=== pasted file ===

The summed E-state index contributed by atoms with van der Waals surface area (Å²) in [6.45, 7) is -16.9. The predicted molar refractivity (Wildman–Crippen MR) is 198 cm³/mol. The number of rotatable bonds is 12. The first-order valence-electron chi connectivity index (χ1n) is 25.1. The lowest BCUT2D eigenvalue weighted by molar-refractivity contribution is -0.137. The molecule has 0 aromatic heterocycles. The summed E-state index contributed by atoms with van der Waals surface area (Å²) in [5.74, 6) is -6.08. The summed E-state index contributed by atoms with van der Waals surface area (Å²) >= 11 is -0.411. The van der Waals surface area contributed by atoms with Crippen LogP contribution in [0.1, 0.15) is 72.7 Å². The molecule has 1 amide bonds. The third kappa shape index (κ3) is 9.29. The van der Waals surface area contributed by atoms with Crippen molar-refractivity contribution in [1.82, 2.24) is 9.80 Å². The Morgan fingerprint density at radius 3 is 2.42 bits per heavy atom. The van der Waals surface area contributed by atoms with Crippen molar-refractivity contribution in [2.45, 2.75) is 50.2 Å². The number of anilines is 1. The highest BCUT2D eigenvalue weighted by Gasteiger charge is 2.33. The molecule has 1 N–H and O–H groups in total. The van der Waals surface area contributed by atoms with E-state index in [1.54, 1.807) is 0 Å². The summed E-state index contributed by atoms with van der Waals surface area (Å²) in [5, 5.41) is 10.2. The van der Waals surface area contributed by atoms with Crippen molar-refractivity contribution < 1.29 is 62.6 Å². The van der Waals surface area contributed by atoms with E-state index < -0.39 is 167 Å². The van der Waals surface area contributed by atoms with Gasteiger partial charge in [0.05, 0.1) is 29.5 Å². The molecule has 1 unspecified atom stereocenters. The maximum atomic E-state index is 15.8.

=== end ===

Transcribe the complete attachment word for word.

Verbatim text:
The summed E-state index contributed by atoms with van der Waals surface area (Å²) in [6.45, 7) is -16.9. The predicted molar refractivity (Wildman–Crippen MR) is 198 cm³/mol. The number of rotatable bonds is 12. The first-order valence-electron chi connectivity index (χ1n) is 25.1. The lowest BCUT2D eigenvalue weighted by molar-refractivity contribution is -0.137. The molecule has 0 aromatic heterocycles. The summed E-state index contributed by atoms with van der Waals surface area (Å²) in [5.74, 6) is -6.08. The summed E-state index contributed by atoms with van der Waals surface area (Å²) >= 11 is -0.411. The van der Waals surface area contributed by atoms with Crippen LogP contribution in [0.1, 0.15) is 72.7 Å². The molecule has 1 amide bonds. The third kappa shape index (κ3) is 9.29. The van der Waals surface area contributed by atoms with Crippen molar-refractivity contribution in [1.82, 2.24) is 9.80 Å². The Morgan fingerprint density at radius 3 is 2.42 bits per heavy atom. The van der Waals surface area contributed by atoms with Crippen molar-refractivity contribution in [2.45, 2.75) is 50.2 Å². The number of anilines is 1. The highest BCUT2D eigenvalue weighted by Gasteiger charge is 2.33. The molecule has 1 N–H and O–H groups in total. The van der Waals surface area contributed by atoms with E-state index in [1.54, 1.807) is 0 Å². The summed E-state index contributed by atoms with van der Waals surface area (Å²) in [5, 5.41) is 10.2. The van der Waals surface area contributed by atoms with Crippen molar-refractivity contribution < 1.29 is 62.6 Å². The van der Waals surface area contributed by atoms with E-state index < -0.39 is 167 Å². The van der Waals surface area contributed by atoms with Gasteiger partial charge in [0.05, 0.1) is 29.5 Å². The molecule has 1 unspecified atom stereocenters. The maximum atomic E-state index is 15.8.